Opinion 13-182

December 12, 2013


Please Note: This opinion has been modified by Opinion 21-22(A) concerning a judge’s obligations when a party is appearing without counsel. As stated in Opinion 21-22(A), “we no longer prohibit remittal of disqualification merely because a party is unrepresented. We hereby modify our prior opinions to abolish that requirement.” This also affects opinions “where disclosure (or disclosure and insulation) is mandated in lieu of outright disqualification” (see id. fn 3).

Digest:         A part-time judge who also serves as a full-time principal law clerk to Judge B (1) may preside in cases where another part-time attorney judge, other than a co-judge, appears; but (2) is disqualified, subject to remittal, from cases where Judge B’s sibling appears.


Rules:          22 NYCRR 50.6; 22 NYCRR 100.2; 100.2(A); 100.2(B); 100.2(C); 100.3(E)(1); 100.3(F); 100.6(B)(2)-(3); Opinions 12-72; 12-45; Joint Opinion 10-73/10-100/10-167; Opinions 09-138; 07-04.




         The inquiring part-time local court justice, an attorney, also serves as a full-time principal law clerk to a full-time judge (“Judge B”). The inquiring judge notes, as a full-time court employee, he/she is generally prohibited from practicing law privately (see 22 NYCRR 50.6). The judge asks if he/she may preside over cases where a party is represented by (1) “an attorney who is also a part-time judge in the same county” or (2) “a sibling of [Judge B].”


         A judge must always avoid even the appearance of impropriety (see 22 NYCRR 100.2) and must always act to promote public confidence in the judiciary’s integrity and impartiality (see 22 NYCRR 100.2[A]). Thus, for example, a judge must not allow family, social, political or other relationships to influence the judge’s judicial conduct or judgment (see 22 NYCRR 100.2[B]) and must not convey or permit others to convey the impression that they are in a special position to influence the judge (see 22 NYCRR 100.2[C]). A part-time lawyer judge may not practice law in any court located in the same county where he/she presides, before another judge who also is permitted to practice law (see 22 NYCRR 100.6[B][2]).1 Also, a judge must disqualify him/herself when the judge's impartiality might reasonably be questioned (22 NYCRR 100.3[E][1]).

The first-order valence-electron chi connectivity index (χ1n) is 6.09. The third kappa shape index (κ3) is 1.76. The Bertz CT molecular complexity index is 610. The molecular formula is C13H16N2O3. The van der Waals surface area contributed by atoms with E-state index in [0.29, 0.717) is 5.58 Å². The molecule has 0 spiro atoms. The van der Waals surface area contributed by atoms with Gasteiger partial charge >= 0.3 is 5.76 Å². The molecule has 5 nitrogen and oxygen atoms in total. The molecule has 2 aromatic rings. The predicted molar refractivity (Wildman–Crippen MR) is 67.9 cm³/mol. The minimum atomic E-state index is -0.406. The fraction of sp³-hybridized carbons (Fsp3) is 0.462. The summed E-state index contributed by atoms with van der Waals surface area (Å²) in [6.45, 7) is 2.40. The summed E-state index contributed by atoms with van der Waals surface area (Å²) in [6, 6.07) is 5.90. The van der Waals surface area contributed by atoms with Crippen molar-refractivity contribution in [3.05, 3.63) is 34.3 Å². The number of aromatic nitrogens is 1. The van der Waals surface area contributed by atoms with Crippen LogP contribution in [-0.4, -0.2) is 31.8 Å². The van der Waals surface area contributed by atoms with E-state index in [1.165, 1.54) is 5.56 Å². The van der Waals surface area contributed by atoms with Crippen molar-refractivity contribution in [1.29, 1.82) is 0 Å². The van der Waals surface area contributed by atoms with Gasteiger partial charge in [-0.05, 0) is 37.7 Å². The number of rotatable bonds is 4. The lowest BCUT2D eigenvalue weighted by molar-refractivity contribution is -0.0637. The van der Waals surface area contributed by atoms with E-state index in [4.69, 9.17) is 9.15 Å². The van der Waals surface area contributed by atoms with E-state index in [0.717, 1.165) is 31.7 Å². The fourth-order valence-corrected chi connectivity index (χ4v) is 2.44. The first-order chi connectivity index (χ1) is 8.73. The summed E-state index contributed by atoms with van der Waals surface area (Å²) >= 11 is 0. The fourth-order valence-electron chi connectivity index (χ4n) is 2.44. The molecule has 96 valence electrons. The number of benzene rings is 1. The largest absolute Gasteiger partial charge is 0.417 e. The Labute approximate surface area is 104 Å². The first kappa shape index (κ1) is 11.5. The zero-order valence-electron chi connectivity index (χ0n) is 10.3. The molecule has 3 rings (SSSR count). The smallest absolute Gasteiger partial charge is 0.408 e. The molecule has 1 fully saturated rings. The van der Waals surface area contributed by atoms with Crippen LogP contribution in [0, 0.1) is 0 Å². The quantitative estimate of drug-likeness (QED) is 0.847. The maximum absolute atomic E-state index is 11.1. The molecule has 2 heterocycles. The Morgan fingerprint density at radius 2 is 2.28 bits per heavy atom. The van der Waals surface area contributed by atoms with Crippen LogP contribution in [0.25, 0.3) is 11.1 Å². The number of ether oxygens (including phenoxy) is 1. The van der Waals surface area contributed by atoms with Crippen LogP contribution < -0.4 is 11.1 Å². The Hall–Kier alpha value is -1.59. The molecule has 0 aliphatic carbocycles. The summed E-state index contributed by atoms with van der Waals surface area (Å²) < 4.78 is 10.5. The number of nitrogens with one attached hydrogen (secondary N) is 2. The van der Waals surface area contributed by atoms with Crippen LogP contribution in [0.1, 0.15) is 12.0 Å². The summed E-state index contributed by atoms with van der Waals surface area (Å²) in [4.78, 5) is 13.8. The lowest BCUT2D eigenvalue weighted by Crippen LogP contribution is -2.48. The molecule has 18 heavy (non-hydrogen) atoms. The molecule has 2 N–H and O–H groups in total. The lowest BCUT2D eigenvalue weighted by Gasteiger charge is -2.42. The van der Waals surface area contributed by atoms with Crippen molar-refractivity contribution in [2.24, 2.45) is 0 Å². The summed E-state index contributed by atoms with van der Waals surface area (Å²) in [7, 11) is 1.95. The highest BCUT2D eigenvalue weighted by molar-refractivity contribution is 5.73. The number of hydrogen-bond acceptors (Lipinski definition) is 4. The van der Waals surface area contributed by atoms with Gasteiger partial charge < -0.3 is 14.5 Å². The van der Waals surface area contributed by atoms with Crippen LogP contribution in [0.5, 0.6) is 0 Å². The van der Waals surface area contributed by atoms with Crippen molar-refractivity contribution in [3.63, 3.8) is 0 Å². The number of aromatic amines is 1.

With respect to the first question, the Committee has previously advised that a part-time lawyer judge may appear before another part-time lawyer judge who presides in the same county and is employed full-time by the Unified Court System as a full-time law clerk (see Joint Opinion 10-73/10-100/10-167). The Committee therefore concludes that the inquiring judge, who is a full-time law clerk, may likewise preside in cases where another part-time lawyer judge appears (see id.). Of course, the judge must not preside over matters in which his/her co-judge(s) appear (see 22 NYCRR 100.6[B][2]-[3]).


         As for the next question, it’s noted that a judge’s principal law clerk is traditionally his/her personal appointee whose continued full-time clerkship largely depends on Judge B. The financial aspect of this employment status may be significant, particularly if the inquirer’s salary as a full-time law clerk is a primary source of earned income (cf. Opinion 12-72 [describing disqualification requirements “when certain close relatives of a town or village board member who participates in setting the judge’s salary appear in the judge’s court” in various capacities]). Also, the Committee sees the relationship between a judge and his/her own personal law clerk as one of “particular trust and confidence, generally involving “the kind of professional interchange that might be found between long-time colleagues in a law firm” (Opinion 07-04; see also Opinion 12-45). Given the overall nature of this relationship, the Committee concludes that the inquirer’s impartiality might reasonably be questioned if Judge B’s sibling appears before him/her in the local court where he/she presides (see 22 NYCRR 100.3[E][1]). Thus, the judge is disqualified subject to remittal Judge B’s lawyer/sibling appears, unless a party is unrepresented (see 22 NYCRR 100.3[F]; Opinion 12-72).2






     1 Neither a part-time lawyer judge nor his/her law partners or associates may practice law “in the court on which the judge serves” (22 NYCRR 100.6[B][2]-[3]), and that judge’s co-judge(s) must also honor the prohibition (see 22 NYCRR 100.6[B][3]).


     2 Remittal is a three-step process: “First the judge must fully disclose the basis for disqualification on the record... . Second, ... without the judge’s participation, the parties who have appeared and not defaulted and their lawyers must all agree that the judge should not be disqualified. Third, the judge must independently conclude that he/she can be impartial and be willing to participate in the case. If all three steps are satisfied, the judge may accept remittal of his/her disqualification and must incorporate the parties’ and their attorneys’ agreement into the record of the proceeding” (Opinion 09-138, relying on 22 NYCRR 100.3[F]).